(NQFMT2FMT "foo") copies the file foo.lisp to the file "foo.tex" or "foo.mss", but along the way, Acl2 terms preceded by an exclamation mark and certain alphabetic characters are replaced with the formatting commands for the conventional notation this printer generates. For example, when in latex mode, if nqfmt2fmt encounters !t(gcd x (difference y x)) in a file, it will replace it with {\rm{gcd}}\({\it{x\/}}, {\it{y\/}} $-$ {\it{x\/}}). We find the former much easier to read in a file. nqfmt2fmt thus permits one to keep Acl2 forms in files to be read and edited by humans, e.g., in comments in Acl2 event files. Ordinary uses of !, e.g., uses of it followed by white space or punctuation characters, are, of course, unaltered.

nqfmt2fmt (fl \&key
              ((:print-case *print-case*) :downcase)
              ((:left-margin *left-margin*) 5)
               (just-remove-! nil))

Copies the file fl.nqxxx file to the file file and honors ! and ~ formatting commands, replacing Acl2 forms preceded by a formatting instructions with the results described below. If an exclamation mark or ~ is not followed by one of these special characters, then the following form is preserved unchanged, and the mark and the character following it are preserved, too.

Although we may extend this set of replacement commands, we *promise* to give special meanings only to alphabetic characters after !. Thus we promise never to give !! a replacement effect. ~ forms currently include ~-, but that is the only non-alphabetic formatting instruction.

In every case, for the replacement instruction, upper or lower case has the same effect.

One can certainly use nqfmt2fmt on the result of running infix-file, but one must do so deliberately by first running infix-file, then renaming the resulting file, say foo.tex, to be foo.nqtex, and then running nqfmt2fmt. More convenient is to run infix-file with the :comment keyword parameter set to t, which causes infix-file first to generate a .nqtex file and second to run nqfmt2fmt on that file.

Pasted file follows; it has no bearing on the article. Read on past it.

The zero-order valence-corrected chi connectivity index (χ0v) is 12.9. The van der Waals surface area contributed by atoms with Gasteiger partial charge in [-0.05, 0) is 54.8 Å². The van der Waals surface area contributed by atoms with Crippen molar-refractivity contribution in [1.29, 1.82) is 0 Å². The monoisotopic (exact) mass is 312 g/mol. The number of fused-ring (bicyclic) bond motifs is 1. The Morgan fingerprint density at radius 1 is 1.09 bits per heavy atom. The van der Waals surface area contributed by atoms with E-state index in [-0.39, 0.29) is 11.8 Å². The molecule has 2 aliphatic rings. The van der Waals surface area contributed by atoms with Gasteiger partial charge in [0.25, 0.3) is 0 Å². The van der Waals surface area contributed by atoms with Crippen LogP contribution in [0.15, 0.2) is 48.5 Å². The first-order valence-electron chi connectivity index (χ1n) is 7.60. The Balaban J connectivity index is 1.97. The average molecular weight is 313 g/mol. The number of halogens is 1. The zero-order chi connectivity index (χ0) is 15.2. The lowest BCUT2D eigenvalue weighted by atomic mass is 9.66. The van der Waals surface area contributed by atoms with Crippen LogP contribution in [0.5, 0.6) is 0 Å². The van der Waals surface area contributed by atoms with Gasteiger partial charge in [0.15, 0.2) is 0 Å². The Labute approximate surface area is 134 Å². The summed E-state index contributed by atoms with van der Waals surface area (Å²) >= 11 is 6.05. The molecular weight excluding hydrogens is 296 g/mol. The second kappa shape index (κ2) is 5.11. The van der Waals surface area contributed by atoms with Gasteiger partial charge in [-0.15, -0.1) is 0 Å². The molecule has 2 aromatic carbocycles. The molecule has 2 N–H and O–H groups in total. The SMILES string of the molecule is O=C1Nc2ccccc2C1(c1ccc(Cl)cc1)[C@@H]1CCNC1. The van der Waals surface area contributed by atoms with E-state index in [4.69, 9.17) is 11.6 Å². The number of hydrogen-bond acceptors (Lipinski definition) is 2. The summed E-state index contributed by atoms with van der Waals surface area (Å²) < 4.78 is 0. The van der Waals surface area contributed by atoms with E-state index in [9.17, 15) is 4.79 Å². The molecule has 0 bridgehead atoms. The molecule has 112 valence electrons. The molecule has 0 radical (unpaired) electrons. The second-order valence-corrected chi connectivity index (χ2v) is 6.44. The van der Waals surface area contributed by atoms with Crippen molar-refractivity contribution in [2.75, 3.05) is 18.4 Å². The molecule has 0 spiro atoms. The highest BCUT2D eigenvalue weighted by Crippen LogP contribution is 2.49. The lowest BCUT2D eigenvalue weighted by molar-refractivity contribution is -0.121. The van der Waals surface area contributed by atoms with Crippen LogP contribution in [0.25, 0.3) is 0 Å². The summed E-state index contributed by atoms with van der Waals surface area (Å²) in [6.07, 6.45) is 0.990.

If the :just-remove-! keyword is t, then a file named root.stripped is created, with all of our special ! commands options removed.

Implementation note. In all the cases we treat explicitly, except for !L, the characters after ! are read with the Lisp function READ-PRESERVING-WHITESPACE, which is just the same as READ except that it doesn't gratuitously consume whitespace at the end of a READ.

Warning: Because we use a relative of READ to obtain the forms immediately after the two character exclamation commands, the user must beware that if a form to be read extends for more than a line, and if a semicolon (comment character) is encountered on the next line, say at the beginning, READ will skip that line from the semicolon on, which may not be what the user intends. Thus it can be safer to use the #| ... |# construct for comments containing !, especially if one is in the habit of using the Emacs command M-x fill paragraph to rearrange paragraphs that begin with the comment delimiter semicolon.

Printing An Example Document

Illustrates the current syntax via a brief sample document.

(print-examples mode)

7. User Modifiable Table Setup

It is easy to augment, or even to modify, the syntax by calling one of the make-... functions illustrated below. The non-initial arguments to these make-... functions are strings to be printed by Latex to generate operators and other noise words when printing a term whose function symbol is the intial argument of the call to make-...

make-infix-op, make-unary-prefix-op, and make-unary-suffix-op take an optional argument, *neg-str*, which indicates how to print an the negation of an application of the function symbol in question.

In TeX or Latex, one can do astonishingly clever things. But the strings that we have in mind should do nothing clever involving motion, they should only result in characters being placed at the current location. While being printed, the strings will be passed no arguments or information about the context in which printing is to take place. Typically, these strings should be nothing more than instructions to print a single symbol. The strings are processed in `math mode', and in fact, they are automatically embedded in $...$.